On a deep and metaphorical level, the name itself represents â€œthe notion of ascension and an increased level of [human] consciousness. There was a point in time where the vast majority of humans forgot that we were involved in a grand mythic story. The story of life. I, ideally, want to help us reconnect to that story.â€
Barry describes our current situation as, â€œa schism between the ancient world and the modern world. In our modern world, I don’t think we see myth and story as being alive. One thing I wanted to do was reconcile these two worlds because everything is moving so fast. And we, as human beings, are freaking out. A sort of global schizophrenia is happening. We are learning so much so quickly, and yet I truly believe that we yearn for our ancient past.â€
Barry has taken these ideas, distilled them within himself, and examined them as a way to reconcile our ancient past and our modern ideologies. He goes on to briefly touch on the vast backstory that took place long before the events we see in the webseries.
â€œAround 5,000 years ago, coinciding with dawn of civilization, there was this structure set up, which I call the Gambit. Periodically, human beings are thrust into a living mythological experience and their success or failure has dire consequences on a profound level. When the story picks up, there has been a gap since the last Gambit and the current Gambit, a gap of about 500 years. This brings me to the point about reconciliation of our ancient and modern mindsets. This character, Stairs, is thrust into the Gambit with the â€˜Old and the New’ smashing together like atoms in a super particle collider.â€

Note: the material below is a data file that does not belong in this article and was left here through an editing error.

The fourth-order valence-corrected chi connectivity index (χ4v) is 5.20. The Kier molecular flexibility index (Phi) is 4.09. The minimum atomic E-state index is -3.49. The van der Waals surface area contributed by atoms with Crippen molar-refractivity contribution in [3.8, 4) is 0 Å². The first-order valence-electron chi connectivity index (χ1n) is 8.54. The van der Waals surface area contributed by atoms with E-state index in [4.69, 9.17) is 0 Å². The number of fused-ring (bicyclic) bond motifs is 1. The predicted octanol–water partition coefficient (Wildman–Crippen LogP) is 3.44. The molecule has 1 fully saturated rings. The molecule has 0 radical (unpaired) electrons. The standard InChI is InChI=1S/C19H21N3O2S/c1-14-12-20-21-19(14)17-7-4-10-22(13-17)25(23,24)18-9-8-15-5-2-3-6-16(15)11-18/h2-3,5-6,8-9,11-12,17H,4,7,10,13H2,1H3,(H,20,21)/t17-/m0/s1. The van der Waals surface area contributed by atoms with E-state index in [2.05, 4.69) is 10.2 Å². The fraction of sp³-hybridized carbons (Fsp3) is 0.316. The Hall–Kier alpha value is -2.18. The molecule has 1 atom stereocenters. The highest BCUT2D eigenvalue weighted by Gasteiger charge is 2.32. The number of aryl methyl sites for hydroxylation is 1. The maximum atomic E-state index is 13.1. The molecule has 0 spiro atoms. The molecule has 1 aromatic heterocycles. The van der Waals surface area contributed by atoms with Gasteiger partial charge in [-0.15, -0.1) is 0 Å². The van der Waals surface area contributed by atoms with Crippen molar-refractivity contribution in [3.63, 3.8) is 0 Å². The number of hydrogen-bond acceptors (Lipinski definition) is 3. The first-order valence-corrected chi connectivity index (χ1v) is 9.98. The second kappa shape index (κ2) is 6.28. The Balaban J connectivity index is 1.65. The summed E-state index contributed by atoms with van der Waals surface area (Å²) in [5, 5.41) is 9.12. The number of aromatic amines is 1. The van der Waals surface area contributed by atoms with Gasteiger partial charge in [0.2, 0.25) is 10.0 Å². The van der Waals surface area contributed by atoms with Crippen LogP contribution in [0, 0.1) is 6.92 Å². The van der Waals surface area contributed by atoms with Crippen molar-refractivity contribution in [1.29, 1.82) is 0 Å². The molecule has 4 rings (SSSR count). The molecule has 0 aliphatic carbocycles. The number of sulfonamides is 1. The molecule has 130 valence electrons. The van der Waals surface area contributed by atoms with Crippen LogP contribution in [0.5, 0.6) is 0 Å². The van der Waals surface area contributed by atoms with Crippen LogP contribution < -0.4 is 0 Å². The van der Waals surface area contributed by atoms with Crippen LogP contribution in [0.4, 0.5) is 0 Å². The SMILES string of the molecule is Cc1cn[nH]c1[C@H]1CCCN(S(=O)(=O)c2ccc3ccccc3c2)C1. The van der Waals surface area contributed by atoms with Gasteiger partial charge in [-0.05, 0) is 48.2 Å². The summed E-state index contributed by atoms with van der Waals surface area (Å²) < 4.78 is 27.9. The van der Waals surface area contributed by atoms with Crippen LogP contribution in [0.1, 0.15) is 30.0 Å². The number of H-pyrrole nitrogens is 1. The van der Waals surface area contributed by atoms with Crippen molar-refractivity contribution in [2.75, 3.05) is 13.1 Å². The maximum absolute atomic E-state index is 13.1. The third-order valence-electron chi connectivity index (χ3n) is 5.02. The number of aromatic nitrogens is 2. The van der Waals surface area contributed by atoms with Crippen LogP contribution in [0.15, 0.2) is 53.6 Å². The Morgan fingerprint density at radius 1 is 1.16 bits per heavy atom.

For reasons seeded deep in the collective unconscious, our hero reluctantly takes on the Gambit and the otherworldly forces at work behind the scenes. â€œHumans used to understand the story of the Hero myth as something alive and breathing â€“ something we experienced. But now, with the modern mindset, it’s just not that way. So that was the idea behind Stairs. Let’s take all of this and squish it together in this character and run with it.â€
The process of creating Arcana, and Stairs himself, has helped Barry better understand what he personally believes. â€œPart of my belief is that we are all moving toward the same goal, which is just learning as much about yourself as possible in your time on this planet. The one connection I would make between myself and Stairs?â€ he pauses and considers. â€œKnowing that you have an intuitive level about yourself and having the experience of not listening to that intuitive level, then seeing the consequences that come out of that, both good and bad. Every good hero has a little bit of everyone inside of them. Stairs is a lot of me, but a lot of everyone else.â€
Barry’s story cuts deeply into the veins of humanity. The struggles we all face, the pitfalls and consequences that challenge us at one point or another. But it also looks at humanity as a community. An interrelated interconnected species living in this world. Are we waiting for something to happen to us or is it time for us to make some hard choices?
â€œWhether it was God’s intervention or whether it was sort of a natural evolutionary development, whether it’s our sciences or our religions, there’s one thing in common. We look to a point in history and say, â€˜then something happened’. Then something happened to change human history.â€